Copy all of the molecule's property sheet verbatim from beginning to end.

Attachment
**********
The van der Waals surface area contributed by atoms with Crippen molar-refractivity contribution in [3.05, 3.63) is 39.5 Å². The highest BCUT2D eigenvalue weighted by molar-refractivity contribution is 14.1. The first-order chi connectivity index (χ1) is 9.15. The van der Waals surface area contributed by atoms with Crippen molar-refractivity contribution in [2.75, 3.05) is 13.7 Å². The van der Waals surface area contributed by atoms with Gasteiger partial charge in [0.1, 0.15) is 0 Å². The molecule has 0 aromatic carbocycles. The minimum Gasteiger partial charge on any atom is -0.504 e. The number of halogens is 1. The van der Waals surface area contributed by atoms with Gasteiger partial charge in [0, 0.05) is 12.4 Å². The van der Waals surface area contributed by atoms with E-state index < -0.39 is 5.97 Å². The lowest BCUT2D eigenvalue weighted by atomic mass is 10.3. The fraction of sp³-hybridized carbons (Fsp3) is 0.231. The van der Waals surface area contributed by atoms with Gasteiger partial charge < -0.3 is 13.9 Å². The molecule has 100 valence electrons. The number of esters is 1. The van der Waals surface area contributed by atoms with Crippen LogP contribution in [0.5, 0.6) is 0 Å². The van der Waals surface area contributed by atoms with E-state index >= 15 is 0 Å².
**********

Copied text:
The van der Waals surface area contributed by atoms with Crippen molar-refractivity contribution in [3.05, 3.63) is 39.5 Å². The highest BCUT2D eigenvalue weighted by molar-refractivity contribution is 14.1. The first-order chi connectivity index (χ1) is 9.15. The van der Waals surface area contributed by atoms with Crippen molar-refractivity contribution in [2.75, 3.05) is 13.7 Å². The van der Waals surface area contributed by atoms with Gasteiger partial charge in [0.1, 0.15) is 0 Å². The molecule has 0 aromatic carbocycles. The minimum Gasteiger partial charge on any atom is -0.504 e. The number of halogens is 1. The van der Waals surface area contributed by atoms with Gasteiger partial charge in [0, 0.05) is 12.4 Å². The van der Waals surface area contributed by atoms with E-state index < -0.39 is 5.97 Å². The lowest BCUT2D eigenvalue weighted by atomic mass is 10.3. The fraction of sp³-hybridized carbons (Fsp3) is 0.231. The van der Waals surface area contributed by atoms with Gasteiger partial charge < -0.3 is 13.9 Å². The molecule has 100 valence electrons. The number of esters is 1. The van der Waals surface area contributed by atoms with Crippen LogP contribution in [0.5, 0.6) is 0 Å². The van der Waals surface area contributed by atoms with E-state index >= 15 is 0 Å².